The use of telematics devices in insurance has been around for several years, with companies like Aviva (UK) and Progressive (U.S.) taking on the pioneer role in early 2000s. But there have been many dissenters.
One large insurer told me that they didn’t see the point in telematics offerings, and it would cannibalize their current motor book. And so it seemed whilst top motor insurers own the majority of the market, we would see little change in Europe.
Then along comes that pesky driver of change—regulation. The European Commission has already mandated new cars manufactured in Europe must have a black box device. This is part of a pan-European initiative called e-Call, which links up emergency services across the region. So if you are holidaying in France in a new car and have an accident, your telematics device makes a call into the local emergency services. The idea being that quick responses to accidents will save lives.
Earlier this year came another directive. The European Court of Justice ruling on banning the use of gender in insurer pricing is to come into effect in December 2012. The furor over this announcement from the insurance industry is understandable, and will require a fundamental change in how risk is underwritten. The immediate effect is that women will see their premiums rise by as much as 50%, which has consumer groups up in arms.
And so we come back to the topic of telematics. The convergence of these factors makes telematics more viable, if not the only way forward for motor insurers.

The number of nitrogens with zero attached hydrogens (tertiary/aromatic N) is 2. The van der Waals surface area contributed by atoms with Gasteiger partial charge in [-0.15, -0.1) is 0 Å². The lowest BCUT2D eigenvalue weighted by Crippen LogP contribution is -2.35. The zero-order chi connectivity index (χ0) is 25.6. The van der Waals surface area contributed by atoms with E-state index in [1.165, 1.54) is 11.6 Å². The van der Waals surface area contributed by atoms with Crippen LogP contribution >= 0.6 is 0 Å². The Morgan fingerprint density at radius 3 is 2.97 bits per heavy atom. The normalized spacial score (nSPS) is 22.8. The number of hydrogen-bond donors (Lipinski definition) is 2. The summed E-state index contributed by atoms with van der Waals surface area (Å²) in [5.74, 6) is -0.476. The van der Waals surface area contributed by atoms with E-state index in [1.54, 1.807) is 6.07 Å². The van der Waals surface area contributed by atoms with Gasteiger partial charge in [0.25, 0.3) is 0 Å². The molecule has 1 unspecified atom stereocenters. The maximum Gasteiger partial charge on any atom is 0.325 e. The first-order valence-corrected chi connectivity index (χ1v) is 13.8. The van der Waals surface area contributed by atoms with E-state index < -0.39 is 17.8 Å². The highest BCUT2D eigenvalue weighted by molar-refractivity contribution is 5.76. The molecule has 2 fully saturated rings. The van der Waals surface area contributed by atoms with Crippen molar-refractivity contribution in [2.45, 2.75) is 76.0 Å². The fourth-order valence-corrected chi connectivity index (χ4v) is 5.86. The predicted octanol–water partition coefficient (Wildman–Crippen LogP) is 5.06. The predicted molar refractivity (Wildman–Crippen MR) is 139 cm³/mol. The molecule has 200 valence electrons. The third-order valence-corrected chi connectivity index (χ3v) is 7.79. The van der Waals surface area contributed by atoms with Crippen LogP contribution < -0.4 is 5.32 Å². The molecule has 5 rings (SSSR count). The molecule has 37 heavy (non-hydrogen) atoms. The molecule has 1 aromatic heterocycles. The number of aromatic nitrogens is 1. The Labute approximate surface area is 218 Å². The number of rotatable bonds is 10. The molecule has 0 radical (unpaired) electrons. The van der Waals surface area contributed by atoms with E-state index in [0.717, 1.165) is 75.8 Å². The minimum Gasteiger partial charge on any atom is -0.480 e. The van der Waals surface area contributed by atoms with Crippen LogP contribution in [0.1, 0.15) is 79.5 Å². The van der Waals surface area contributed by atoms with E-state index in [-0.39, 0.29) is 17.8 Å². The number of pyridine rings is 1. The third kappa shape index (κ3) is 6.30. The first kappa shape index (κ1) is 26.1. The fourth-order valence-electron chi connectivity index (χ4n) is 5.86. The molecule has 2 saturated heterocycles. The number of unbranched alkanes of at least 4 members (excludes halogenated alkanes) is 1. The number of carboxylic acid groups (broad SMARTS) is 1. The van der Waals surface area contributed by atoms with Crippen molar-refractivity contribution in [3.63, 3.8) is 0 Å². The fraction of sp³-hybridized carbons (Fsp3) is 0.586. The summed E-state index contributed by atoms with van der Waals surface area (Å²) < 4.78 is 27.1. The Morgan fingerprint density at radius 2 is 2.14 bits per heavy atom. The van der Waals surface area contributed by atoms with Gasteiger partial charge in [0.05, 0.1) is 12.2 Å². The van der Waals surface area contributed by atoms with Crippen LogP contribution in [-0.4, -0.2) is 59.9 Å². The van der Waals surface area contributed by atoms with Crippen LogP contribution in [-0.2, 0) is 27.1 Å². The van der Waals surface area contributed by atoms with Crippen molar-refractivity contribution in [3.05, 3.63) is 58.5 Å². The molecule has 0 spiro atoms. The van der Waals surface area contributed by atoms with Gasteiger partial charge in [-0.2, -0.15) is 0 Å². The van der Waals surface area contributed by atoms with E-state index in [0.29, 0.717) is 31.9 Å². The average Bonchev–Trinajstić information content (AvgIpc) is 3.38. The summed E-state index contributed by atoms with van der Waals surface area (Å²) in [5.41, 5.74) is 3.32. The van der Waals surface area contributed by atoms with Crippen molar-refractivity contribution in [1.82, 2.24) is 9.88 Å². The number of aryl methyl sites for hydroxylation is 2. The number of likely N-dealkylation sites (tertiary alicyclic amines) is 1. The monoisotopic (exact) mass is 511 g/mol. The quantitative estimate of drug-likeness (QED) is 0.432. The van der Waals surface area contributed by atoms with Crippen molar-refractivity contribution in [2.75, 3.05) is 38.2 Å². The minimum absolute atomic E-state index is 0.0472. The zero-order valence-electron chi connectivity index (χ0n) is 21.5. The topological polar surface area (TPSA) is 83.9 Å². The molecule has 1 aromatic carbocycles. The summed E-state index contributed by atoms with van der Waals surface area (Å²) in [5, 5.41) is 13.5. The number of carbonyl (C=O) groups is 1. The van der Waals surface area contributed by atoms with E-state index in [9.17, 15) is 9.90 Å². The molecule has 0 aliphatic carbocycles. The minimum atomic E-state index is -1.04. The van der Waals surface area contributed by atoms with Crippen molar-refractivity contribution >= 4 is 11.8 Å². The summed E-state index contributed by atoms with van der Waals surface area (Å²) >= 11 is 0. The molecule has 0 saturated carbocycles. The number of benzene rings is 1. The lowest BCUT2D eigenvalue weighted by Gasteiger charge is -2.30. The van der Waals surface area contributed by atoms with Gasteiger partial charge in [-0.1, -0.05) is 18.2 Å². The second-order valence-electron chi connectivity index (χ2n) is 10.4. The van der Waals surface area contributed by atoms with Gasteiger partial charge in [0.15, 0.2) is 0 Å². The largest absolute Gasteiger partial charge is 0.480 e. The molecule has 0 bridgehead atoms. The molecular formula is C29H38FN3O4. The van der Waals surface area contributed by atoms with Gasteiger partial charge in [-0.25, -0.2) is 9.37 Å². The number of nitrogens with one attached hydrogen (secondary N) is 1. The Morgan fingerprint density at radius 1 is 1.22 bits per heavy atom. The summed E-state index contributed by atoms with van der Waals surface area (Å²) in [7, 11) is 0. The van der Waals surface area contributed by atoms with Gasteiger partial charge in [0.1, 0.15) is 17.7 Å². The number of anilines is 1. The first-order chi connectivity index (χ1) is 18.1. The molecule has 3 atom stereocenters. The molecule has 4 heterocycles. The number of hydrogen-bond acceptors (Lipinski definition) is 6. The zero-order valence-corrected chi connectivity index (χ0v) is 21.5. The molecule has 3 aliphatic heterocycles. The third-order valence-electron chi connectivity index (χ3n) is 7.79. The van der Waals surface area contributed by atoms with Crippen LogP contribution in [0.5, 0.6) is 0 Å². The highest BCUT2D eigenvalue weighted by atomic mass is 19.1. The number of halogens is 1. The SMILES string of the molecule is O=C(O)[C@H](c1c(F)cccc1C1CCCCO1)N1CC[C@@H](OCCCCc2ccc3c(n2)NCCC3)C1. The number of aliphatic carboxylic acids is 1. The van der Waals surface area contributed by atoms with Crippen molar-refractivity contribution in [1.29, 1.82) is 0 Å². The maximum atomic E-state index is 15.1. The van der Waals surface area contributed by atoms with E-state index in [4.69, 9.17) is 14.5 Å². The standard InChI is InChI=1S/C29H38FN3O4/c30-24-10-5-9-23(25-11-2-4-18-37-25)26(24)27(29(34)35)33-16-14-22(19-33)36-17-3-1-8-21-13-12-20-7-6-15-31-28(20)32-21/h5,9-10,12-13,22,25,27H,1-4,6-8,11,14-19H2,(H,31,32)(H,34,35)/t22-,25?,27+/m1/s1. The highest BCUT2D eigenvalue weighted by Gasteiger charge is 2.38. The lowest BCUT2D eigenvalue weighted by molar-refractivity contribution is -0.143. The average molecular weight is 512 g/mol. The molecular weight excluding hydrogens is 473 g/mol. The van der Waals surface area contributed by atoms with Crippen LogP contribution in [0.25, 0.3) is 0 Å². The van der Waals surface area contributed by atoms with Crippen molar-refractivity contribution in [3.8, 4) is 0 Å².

The industry has learned much about telematics since the early part of the last decade. There are a variety of ways to gather data from black boxes, and not all data is required to be kept and stored. Consumer attitudes, whilst still varying regionally, seem less hardened to the idea of being monitored. There are several companies offering turn-key solutions to insurers—from installing the device, collecting the data and providing the analytics.
Perhaps the biggest shift is from what has been called pay-as-you-drive to pay-how-you-drive. The first model based on utility pricing can’t take into account the difference in risk between young and experienced drivers. It doesn’t take into account the different risk of country roads and highways. Behavourial-based pricing is the evolution from the utility model.
It’s now the right time to review telematics. Niche brokers and insurers will look to use this proposition as a market differentiator, and the large motor insurers will be required to review telematics to be able to meet impending legislation. Celent plans to write more on this in the summer.
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